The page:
Ensure you have a clean 2.5.x source code checkout with no local modifications.
Review the 2.5.x Fixes to merge filters in JIRA (http://jira.sakaiproject.org/jira) (there are both verified and unverified filters). Verified should be ok to merge but check the comments for evidence that there actually was testing and for and any possible issues/dependencies. Unverified will need some more testing before they are considered safe to merge.
When you have a fix you want to merge
It is recommended that you test the broken behaviour on an UNPATCHED version of 2.5.x, ie without the fixes in place so you can first see what is considered 'broken', then go ahead and patch the local copy and rebuild to see if the fix can be verified.
Using Patch Files
If a patch has been attached for the fix then download that and patch your local 2.5.x. you'll need to take a look in the patch file to find the 'root' directory for that file: the directory (relative to the source directories) in which the patch was made. A typical locations would be inside a 'project' or 'module', one directory deeper than the main source code directory (e.g., SAKAI-SRC/project rather than SAKAI_SRC/project/some/other/directory). There are many examples of some pretty horrible patches, including those generated from odd locations including user's local home directories. The patch will not work correctly of the files to be patched cannot be found. The lines in the batch file that begin with 'Index: ' end with the relative paths to the files that the patch program will expect to find.
To patch a directory tree from a local patch file:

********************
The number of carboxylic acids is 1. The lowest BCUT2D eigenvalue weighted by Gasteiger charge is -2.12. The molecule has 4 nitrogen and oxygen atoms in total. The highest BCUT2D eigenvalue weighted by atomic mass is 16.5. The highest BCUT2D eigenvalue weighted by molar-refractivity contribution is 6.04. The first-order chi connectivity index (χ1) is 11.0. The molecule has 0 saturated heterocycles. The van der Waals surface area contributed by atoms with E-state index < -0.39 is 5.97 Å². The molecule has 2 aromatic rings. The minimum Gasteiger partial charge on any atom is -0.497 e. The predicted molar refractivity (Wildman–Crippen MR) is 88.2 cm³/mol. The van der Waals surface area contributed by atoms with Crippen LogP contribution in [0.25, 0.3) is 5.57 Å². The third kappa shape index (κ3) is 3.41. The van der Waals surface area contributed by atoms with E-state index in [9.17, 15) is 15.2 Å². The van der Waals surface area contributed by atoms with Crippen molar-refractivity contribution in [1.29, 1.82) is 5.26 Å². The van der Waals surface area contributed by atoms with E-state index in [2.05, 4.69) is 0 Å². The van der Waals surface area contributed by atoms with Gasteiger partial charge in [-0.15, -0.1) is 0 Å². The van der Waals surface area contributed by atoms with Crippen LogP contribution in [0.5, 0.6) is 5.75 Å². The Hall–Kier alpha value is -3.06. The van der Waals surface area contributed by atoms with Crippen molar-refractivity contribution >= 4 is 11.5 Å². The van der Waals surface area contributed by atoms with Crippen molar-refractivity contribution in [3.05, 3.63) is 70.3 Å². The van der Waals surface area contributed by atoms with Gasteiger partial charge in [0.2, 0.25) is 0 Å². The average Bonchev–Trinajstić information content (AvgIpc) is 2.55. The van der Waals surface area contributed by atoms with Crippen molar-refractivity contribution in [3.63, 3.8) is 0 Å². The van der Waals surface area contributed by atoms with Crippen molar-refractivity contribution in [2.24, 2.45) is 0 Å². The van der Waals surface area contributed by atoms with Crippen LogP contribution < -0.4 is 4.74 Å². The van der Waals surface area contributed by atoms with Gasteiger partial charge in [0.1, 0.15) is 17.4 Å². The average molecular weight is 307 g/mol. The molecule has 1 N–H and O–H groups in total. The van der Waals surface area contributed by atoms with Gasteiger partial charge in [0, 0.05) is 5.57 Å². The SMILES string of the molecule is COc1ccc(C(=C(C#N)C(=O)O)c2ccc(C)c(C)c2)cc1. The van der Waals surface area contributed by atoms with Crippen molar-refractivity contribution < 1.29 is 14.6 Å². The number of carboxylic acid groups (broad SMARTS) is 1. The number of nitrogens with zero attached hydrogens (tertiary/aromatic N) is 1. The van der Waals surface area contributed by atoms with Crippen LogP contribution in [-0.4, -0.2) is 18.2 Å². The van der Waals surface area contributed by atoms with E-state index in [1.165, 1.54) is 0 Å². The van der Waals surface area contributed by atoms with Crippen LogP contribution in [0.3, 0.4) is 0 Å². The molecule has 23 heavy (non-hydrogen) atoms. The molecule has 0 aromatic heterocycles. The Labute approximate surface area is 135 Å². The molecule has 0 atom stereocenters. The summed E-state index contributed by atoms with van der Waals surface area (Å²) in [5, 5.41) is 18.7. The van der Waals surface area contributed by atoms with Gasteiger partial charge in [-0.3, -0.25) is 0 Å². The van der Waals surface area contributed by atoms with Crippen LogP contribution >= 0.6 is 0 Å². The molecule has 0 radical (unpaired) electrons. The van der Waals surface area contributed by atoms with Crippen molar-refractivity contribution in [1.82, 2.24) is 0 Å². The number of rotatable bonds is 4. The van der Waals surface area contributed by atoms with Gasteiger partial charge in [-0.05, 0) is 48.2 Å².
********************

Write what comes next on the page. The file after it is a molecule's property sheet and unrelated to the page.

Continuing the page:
Or, (one way of) using file redirecting to the 'patch' stdin:
The --dry-run flag will just test the process without making changes. If you get lots of HUNK failed errors, you'll need to manually resolve them. If there are too many or it all fails, you should contact the project developers for assistance.
After any conflicts are resolved, patch without the --dry-run flag to apply the changes from the patch ito your svn sandbox.
Then build and deploy and test.
Using the 'svn merge' command
Using the 'svn merge' command is very similar to using 'patch' above. You will need to know the commit revisions associated with the fix. The best way to find them is to look in JIRA (http://jira.sakaiproject.org/jira). If the developer correctly references the JIRA Key (like SAK-2332) in the commit comments, then the commit comments and affected files will show up in jira under the 'subversion commits' tab.
You'll need to identify all revision numbers for the relevant commits against trunk and also verify that there are later comments indicating that there has been related testing completed with positive results.
It is good to verify the svn logs for the commits from the command line or other svn tool since JIRA only re-indexes svn comments (logs) after the server restarts and the svn:log revision property may have been updated.
Example: merge commit 23423 for portal (fictitious)